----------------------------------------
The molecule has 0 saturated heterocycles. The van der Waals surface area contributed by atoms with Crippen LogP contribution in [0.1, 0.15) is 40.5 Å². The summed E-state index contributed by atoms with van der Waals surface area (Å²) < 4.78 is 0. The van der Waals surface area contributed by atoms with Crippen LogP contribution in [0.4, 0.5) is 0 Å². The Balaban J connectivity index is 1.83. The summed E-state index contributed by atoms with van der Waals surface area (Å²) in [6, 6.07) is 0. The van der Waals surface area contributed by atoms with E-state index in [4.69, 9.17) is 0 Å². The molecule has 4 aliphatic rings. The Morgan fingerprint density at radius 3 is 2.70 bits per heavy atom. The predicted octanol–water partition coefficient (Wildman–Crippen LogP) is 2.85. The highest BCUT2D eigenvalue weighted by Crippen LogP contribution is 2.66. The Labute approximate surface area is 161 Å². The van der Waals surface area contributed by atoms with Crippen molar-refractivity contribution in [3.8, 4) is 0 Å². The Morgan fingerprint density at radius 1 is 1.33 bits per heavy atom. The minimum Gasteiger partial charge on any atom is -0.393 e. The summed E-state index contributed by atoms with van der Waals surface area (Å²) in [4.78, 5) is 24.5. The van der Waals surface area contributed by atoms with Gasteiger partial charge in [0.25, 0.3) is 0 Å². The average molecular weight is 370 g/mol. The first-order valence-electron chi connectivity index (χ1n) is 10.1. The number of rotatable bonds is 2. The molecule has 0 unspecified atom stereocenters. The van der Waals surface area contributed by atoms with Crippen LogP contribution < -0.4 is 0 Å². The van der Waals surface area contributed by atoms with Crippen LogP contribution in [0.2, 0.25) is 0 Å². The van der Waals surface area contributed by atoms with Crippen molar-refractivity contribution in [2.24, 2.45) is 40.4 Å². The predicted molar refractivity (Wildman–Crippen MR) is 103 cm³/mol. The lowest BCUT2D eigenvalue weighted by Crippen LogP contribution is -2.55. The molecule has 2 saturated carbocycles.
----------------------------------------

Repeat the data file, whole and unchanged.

The molecule has 0 saturated heterocycles. The van der Waals surface area contributed by atoms with Crippen LogP contribution in [0.1, 0.15) is 40.5 Å². The summed E-state index contributed by atoms with van der Waals surface area (Å²) < 4.78 is 0. The van der Waals surface area contributed by atoms with Crippen LogP contribution in [0.4, 0.5) is 0 Å². The Balaban J connectivity index is 1.83. The summed E-state index contributed by atoms with van der Waals surface area (Å²) in [6, 6.07) is 0. The van der Waals surface area contributed by atoms with E-state index in [4.69, 9.17) is 0 Å². The molecule has 4 aliphatic rings. The Morgan fingerprint density at radius 3 is 2.70 bits per heavy atom. The predicted octanol–water partition coefficient (Wildman–Crippen LogP) is 2.85. The highest BCUT2D eigenvalue weighted by Crippen LogP contribution is 2.66. The Labute approximate surface area is 161 Å². The van der Waals surface area contributed by atoms with Crippen molar-refractivity contribution in [3.8, 4) is 0 Å². The Morgan fingerprint density at radius 1 is 1.33 bits per heavy atom. The minimum Gasteiger partial charge on any atom is -0.393 e. The summed E-state index contributed by atoms with van der Waals surface area (Å²) in [4.78, 5) is 24.5. The van der Waals surface area contributed by atoms with Gasteiger partial charge in [0.25, 0.3) is 0 Å². The average molecular weight is 370 g/mol. The first-order valence-electron chi connectivity index (χ1n) is 10.1. The number of rotatable bonds is 2. The molecule has 0 unspecified atom stereocenters. The van der Waals surface area contributed by atoms with Crippen LogP contribution < -0.4 is 0 Å². The van der Waals surface area contributed by atoms with Crippen LogP contribution in [0.2, 0.25) is 0 Å². The van der Waals surface area contributed by atoms with Crippen molar-refractivity contribution in [2.24, 2.45) is 40.4 Å². The predicted molar refractivity (Wildman–Crippen MR) is 103 cm³/mol. The lowest BCUT2D eigenvalue weighted by Crippen LogP contribution is -2.55. The molecule has 2 saturated carbocycles.